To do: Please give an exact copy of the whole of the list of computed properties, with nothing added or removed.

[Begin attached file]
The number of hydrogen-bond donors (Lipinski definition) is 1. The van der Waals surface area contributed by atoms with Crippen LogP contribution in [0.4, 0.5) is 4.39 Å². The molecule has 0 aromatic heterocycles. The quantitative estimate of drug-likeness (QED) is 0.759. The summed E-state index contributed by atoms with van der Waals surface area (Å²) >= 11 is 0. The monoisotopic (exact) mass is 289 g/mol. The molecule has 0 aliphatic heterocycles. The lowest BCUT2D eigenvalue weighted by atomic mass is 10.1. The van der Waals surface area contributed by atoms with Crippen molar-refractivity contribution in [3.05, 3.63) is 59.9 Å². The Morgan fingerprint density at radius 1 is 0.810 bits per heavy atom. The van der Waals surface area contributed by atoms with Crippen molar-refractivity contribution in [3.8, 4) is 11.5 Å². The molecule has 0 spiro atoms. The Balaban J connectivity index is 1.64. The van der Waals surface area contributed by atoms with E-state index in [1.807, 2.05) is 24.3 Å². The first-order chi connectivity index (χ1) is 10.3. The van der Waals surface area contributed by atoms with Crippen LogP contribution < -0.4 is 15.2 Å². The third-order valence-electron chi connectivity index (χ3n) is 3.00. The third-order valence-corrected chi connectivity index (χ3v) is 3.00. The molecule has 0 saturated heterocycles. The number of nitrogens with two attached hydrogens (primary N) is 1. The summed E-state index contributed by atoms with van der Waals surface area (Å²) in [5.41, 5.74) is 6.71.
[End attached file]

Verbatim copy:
The number of hydrogen-bond donors (Lipinski definition) is 1. The van der Waals surface area contributed by atoms with Crippen LogP contribution in [0.4, 0.5) is 4.39 Å². The molecule has 0 aromatic heterocycles. The quantitative estimate of drug-likeness (QED) is 0.759. The summed E-state index contributed by atoms with van der Waals surface area (Å²) >= 11 is 0. The monoisotopic (exact) mass is 289 g/mol. The molecule has 0 aliphatic heterocycles. The lowest BCUT2D eigenvalue weighted by atomic mass is 10.1. The van der Waals surface area contributed by atoms with Crippen molar-refractivity contribution in [3.05, 3.63) is 59.9 Å². The Morgan fingerprint density at radius 1 is 0.810 bits per heavy atom. The van der Waals surface area contributed by atoms with Crippen molar-refractivity contribution in [3.8, 4) is 11.5 Å². The molecule has 0 spiro atoms. The Balaban J connectivity index is 1.64. The van der Waals surface area contributed by atoms with E-state index in [1.807, 2.05) is 24.3 Å². The first-order chi connectivity index (χ1) is 10.3. The van der Waals surface area contributed by atoms with Crippen LogP contribution < -0.4 is 15.2 Å². The third-order valence-electron chi connectivity index (χ3n) is 3.00. The third-order valence-corrected chi connectivity index (χ3v) is 3.00. The molecule has 0 saturated heterocycles. The number of nitrogens with two attached hydrogens (primary N) is 1. The summed E-state index contributed by atoms with van der Waals surface area (Å²) in [5.41, 5.74) is 6.71.